Plow the Bones by Douglas F. Warrick
Genre: Adult Speculative/Horror Short Stories
Publisher: Apex Book Company
Release date: May 3 2013
Source: e-ARC from publisher
In a word: hallucinatory, disturbing & unsettling stories, carefully crafted with glimmers of humanity.
They have crafted sharp teeth for themselves from the tiny crystal bones of their dead and mounted them in their mouths. Was it painful? You’re goddamn right it was! Setting crystal spines into their soft tiny moth-gums, drawing fountains of their own blood, God, how they screamed and cried.
I’ve read some unusual short story collections this year (Vampires in the Lemon Grove, Revenge, and The Miniature Wife), but Plow the Bones is almost in a category by itself. I’ll admit I had to read this book in small doses. Each story by itself triggered goose bumps and an odd feeling of unease, the sort of unease that’s hard to explain. And so I drank this collection in small sips, letting each story settle in my stomach before going back for more. Like a bitter taste that nonetheless grows on you, the stories in this collection as a whole make up an impressive and award-worthy assemblage of monsters, damaged people, hidden rooms, and inanimate objects come to life. Here are some of my favorites:
Her Father’s Collection
An unusual ghost story about a man afraid of losing his beloved daughter, and so he devises a way to keep her with him forever, even after death. I found this story to be very sad but also a bit menacing.
The Itaewon Eschatology Show
Another story with an overall mood of sadness, this is also a good example of the unwieldy titles that Warrick seems to be fond of. I got a Clive Barker vibe from this story, about two men who perform as night clowns in Korea. The narrator, who is also involved with a prostitute, seems to be stuck between two different lives. I looked for a deeper meaning in this story but came up empty-handed. It made me wonder if I missed something, or if the author simply intended the bizarre quality of the story to be simply that: random events brought together for a short time on a piece of paper.
Come to My Arms, My Beamish Boy
One of my favorites, this is the story of a man with Alzheimer’s that is desperately searching for a lost memory of his wedding day. With the help of a ghostly visitor, he gets his memory back, but at a cost. A very affecting and poignant story about life, death, and memory.
Ballad of a Hot Air Balloon-Headed Girl
The title says it all: it’s the story of a girl who is certain her head is about to catch on fire, and so she crafts a hot air balloon envelope and attaches it to her shoulders, so she’ll be ready when it happens. When the narrator falls in love with her, he devises a way to reunite with her after she inevitably floats away.
And she kissed me. Our tongues touched, and I tasted smoke. Her mouth was hot like a stone beneath the sun and she tasted red and brown and old.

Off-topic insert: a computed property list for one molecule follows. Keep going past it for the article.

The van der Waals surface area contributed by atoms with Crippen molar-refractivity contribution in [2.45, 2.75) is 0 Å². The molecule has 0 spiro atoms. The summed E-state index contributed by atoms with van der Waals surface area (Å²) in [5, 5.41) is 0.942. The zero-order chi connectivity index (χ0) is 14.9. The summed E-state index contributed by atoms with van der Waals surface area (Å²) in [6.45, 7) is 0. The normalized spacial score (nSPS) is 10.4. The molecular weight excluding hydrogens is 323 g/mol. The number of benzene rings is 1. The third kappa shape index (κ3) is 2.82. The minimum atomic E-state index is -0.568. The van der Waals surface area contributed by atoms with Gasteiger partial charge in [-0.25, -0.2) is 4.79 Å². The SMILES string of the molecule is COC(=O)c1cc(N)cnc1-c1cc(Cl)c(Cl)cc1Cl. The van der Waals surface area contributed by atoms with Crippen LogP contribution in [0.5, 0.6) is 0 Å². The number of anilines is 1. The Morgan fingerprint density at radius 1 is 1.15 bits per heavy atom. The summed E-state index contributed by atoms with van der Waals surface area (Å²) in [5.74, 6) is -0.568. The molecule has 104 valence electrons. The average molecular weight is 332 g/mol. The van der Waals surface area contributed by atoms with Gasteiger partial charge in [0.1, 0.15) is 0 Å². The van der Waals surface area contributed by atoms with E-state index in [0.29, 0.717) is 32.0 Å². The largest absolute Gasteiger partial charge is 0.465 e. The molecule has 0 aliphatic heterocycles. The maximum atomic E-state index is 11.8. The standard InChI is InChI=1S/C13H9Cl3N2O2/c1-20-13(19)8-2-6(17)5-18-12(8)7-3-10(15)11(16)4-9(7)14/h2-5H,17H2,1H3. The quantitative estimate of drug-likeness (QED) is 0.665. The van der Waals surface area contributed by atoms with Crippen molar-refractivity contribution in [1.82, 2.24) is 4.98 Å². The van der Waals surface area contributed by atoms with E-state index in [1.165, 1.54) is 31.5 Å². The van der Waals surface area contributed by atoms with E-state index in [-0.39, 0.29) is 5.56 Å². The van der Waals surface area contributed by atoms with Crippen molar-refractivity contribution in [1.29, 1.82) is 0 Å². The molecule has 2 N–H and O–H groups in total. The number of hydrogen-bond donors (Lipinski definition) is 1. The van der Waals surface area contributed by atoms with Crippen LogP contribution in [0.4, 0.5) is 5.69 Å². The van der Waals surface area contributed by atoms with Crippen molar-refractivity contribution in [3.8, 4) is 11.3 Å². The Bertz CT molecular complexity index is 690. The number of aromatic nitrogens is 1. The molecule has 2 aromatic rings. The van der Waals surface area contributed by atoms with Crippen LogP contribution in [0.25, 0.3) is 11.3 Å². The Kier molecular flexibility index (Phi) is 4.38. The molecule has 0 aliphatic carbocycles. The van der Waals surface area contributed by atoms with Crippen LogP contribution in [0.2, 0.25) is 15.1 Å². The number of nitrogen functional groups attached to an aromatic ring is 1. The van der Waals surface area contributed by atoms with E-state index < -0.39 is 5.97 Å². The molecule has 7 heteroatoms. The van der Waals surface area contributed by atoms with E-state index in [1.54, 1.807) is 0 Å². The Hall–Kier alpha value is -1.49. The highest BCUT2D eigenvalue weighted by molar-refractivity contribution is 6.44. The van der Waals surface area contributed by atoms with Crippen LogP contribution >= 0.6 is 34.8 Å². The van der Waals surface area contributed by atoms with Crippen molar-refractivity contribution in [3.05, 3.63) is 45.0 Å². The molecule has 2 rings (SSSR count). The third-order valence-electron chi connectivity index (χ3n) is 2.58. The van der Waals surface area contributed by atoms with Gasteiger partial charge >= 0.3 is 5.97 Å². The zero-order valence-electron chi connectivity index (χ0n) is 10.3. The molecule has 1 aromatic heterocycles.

A strange but lovely story that gave me chills.
Stickhead (or…In the Dark, in the Wet, We are Collected)
Another head-scratch-inducing title, this story is pure horror. Not only does it contain a monster, like so many of Warrick’s stories, but it becomes terrifying because of the choices the human characters make.
I Inhale the City, The City Exhales Me
A manga artist’s drawings come to life as she draws, or are the drawings controlling her? It’s sometimes hard to tell in this story about the symbiotic relationship between an artist and her creations, but I quite enjoyed the mood and flavor of this odd tale.
Across the Dead Station Desert, Television Girl
It’s dirty in the between-world, a place made of screams, and she is always falling.
The longest story of the bunch, this was my favorite and probably the one with the most traditional narrative style. A company in a futuristic society has created the ultimate sex toy, Television Girl, a completely responsive Artificial Intelligence computer program that you can access through your TV screen. But Television Girl has found a between-world, a place that is neither her holding pen when she isn’t being used (the Shelter) or the bedroom where she is called upon to have sex. In the Dead Station Desert she discovers that she may be able to change her fate. I loved the hopefulness of this tale, and I adored Television Girl. It was a perfect ending to this unique and peculiar collection.
Some of the stories just didn’t work for me, but overall I was very impressed with the Warrick’s mind-bending vision and his skillfully written prose. If you are drawn to stories that explore the darker parts of human existence, Plow the Bones should not be missed. This first book in the Apex Voices series, created to shine a light on little-known writers of high quality genre fiction, is a promising start to the series, and I look forward to reading more.
Many thanks to the publisher for supplying a review copy. Quotes were taken from an uncorrected review copy and may differ from the finished version.
Come back soon for my interview with Doug and a giveaway of Plow the Bones!